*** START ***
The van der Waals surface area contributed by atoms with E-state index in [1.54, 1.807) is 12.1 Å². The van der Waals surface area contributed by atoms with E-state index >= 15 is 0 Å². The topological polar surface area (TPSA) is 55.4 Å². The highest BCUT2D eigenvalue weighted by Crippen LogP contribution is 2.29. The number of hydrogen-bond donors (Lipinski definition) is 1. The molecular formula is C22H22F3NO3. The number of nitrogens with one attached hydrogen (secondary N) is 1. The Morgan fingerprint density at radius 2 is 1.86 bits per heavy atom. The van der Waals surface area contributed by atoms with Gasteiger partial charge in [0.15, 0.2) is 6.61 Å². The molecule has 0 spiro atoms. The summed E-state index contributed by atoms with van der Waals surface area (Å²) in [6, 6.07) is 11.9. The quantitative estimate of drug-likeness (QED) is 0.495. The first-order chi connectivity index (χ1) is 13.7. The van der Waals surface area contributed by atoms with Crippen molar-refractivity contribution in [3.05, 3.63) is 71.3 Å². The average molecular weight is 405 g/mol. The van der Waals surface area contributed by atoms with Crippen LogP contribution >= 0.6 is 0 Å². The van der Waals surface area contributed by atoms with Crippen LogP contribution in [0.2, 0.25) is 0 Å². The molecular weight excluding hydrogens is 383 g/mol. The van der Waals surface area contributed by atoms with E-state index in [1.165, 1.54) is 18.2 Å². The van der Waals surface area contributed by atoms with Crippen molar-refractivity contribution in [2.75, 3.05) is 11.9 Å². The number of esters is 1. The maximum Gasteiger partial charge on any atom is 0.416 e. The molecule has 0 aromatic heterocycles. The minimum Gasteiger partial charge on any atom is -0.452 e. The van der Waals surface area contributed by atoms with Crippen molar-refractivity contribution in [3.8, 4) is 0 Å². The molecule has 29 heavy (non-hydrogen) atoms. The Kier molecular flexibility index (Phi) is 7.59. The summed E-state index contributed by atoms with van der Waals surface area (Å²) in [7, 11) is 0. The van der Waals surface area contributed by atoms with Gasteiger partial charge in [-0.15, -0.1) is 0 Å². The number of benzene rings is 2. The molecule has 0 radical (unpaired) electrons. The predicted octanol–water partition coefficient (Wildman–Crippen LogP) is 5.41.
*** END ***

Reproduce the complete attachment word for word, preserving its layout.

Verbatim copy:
The van der Waals surface area contributed by atoms with E-state index in [1.54, 1.807) is 12.1 Å². The van der Waals surface area contributed by atoms with E-state index >= 15 is 0 Å². The topological polar surface area (TPSA) is 55.4 Å². The highest BCUT2D eigenvalue weighted by Crippen LogP contribution is 2.29. The number of hydrogen-bond donors (Lipinski definition) is 1. The molecular formula is C22H22F3NO3. The number of nitrogens with one attached hydrogen (secondary N) is 1. The Morgan fingerprint density at radius 2 is 1.86 bits per heavy atom. The van der Waals surface area contributed by atoms with Gasteiger partial charge in [0.15, 0.2) is 6.61 Å². The molecule has 0 spiro atoms. The summed E-state index contributed by atoms with van der Waals surface area (Å²) in [6, 6.07) is 11.9. The quantitative estimate of drug-likeness (QED) is 0.495. The first-order chi connectivity index (χ1) is 13.7. The van der Waals surface area contributed by atoms with Crippen molar-refractivity contribution in [3.05, 3.63) is 71.3 Å². The average molecular weight is 405 g/mol. The van der Waals surface area contributed by atoms with Crippen LogP contribution >= 0.6 is 0 Å². The van der Waals surface area contributed by atoms with Crippen LogP contribution in [0.2, 0.25) is 0 Å². The molecular weight excluding hydrogens is 383 g/mol. The van der Waals surface area contributed by atoms with E-state index in [1.165, 1.54) is 18.2 Å². The van der Waals surface area contributed by atoms with Crippen molar-refractivity contribution in [2.75, 3.05) is 11.9 Å². The number of esters is 1. The maximum Gasteiger partial charge on any atom is 0.416 e. The molecule has 0 aromatic heterocycles. The minimum Gasteiger partial charge on any atom is -0.452 e. The van der Waals surface area contributed by atoms with Crippen molar-refractivity contribution in [3.8, 4) is 0 Å². The molecule has 29 heavy (non-hydrogen) atoms. The Kier molecular flexibility index (Phi) is 7.59. The summed E-state index contributed by atoms with van der Waals surface area (Å²) in [7, 11) is 0. The van der Waals surface area contributed by atoms with Gasteiger partial charge in [-0.15, -0.1) is 0 Å². The number of benzene rings is 2. The molecule has 0 radical (unpaired) electrons. The predicted octanol–water partition coefficient (Wildman–Crippen LogP) is 5.41.